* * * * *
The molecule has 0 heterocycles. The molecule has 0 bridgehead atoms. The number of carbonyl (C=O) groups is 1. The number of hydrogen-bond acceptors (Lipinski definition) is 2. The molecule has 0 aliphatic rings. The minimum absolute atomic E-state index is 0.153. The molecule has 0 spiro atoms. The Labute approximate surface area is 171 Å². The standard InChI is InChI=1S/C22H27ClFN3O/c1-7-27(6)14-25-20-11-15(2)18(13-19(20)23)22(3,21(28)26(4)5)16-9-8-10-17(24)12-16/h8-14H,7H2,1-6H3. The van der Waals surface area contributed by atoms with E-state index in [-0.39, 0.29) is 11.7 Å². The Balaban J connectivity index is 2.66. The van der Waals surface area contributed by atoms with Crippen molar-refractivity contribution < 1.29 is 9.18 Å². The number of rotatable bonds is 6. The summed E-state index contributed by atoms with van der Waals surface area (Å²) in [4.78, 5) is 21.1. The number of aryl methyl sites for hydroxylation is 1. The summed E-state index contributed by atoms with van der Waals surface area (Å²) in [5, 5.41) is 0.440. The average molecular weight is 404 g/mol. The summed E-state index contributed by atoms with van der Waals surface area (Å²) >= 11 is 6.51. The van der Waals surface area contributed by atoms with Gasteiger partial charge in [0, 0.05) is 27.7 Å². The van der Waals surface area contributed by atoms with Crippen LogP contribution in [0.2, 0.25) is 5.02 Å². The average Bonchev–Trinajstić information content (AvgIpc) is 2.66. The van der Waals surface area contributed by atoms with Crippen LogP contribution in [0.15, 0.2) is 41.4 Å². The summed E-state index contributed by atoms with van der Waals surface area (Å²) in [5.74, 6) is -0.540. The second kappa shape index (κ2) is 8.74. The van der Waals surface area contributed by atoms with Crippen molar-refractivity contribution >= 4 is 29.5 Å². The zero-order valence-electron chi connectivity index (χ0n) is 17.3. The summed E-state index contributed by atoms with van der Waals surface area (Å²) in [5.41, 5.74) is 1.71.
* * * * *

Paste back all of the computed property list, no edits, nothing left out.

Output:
The molecule has 0 heterocycles. The molecule has 0 bridgehead atoms. The number of carbonyl (C=O) groups is 1. The number of hydrogen-bond acceptors (Lipinski definition) is 2. The molecule has 0 aliphatic rings. The minimum absolute atomic E-state index is 0.153. The molecule has 0 spiro atoms. The Labute approximate surface area is 171 Å². The standard InChI is InChI=1S/C22H27ClFN3O/c1-7-27(6)14-25-20-11-15(2)18(13-19(20)23)22(3,21(28)26(4)5)16-9-8-10-17(24)12-16/h8-14H,7H2,1-6H3. The van der Waals surface area contributed by atoms with E-state index in [-0.39, 0.29) is 11.7 Å². The Balaban J connectivity index is 2.66. The van der Waals surface area contributed by atoms with Crippen molar-refractivity contribution < 1.29 is 9.18 Å². The number of rotatable bonds is 6. The summed E-state index contributed by atoms with van der Waals surface area (Å²) in [4.78, 5) is 21.1. The number of aryl methyl sites for hydroxylation is 1. The summed E-state index contributed by atoms with van der Waals surface area (Å²) in [5, 5.41) is 0.440. The average molecular weight is 404 g/mol. The summed E-state index contributed by atoms with van der Waals surface area (Å²) >= 11 is 6.51. The van der Waals surface area contributed by atoms with Gasteiger partial charge in [0, 0.05) is 27.7 Å². The van der Waals surface area contributed by atoms with Crippen LogP contribution in [0.2, 0.25) is 5.02 Å². The average Bonchev–Trinajstić information content (AvgIpc) is 2.66. The van der Waals surface area contributed by atoms with Crippen LogP contribution in [0.15, 0.2) is 41.4 Å². The summed E-state index contributed by atoms with van der Waals surface area (Å²) in [5.74, 6) is -0.540. The second kappa shape index (κ2) is 8.74. The van der Waals surface area contributed by atoms with Crippen molar-refractivity contribution >= 4 is 29.5 Å². The zero-order valence-electron chi connectivity index (χ0n) is 17.3. The summed E-state index contributed by atoms with van der Waals surface area (Å²) in [5.41, 5.74) is 1.71.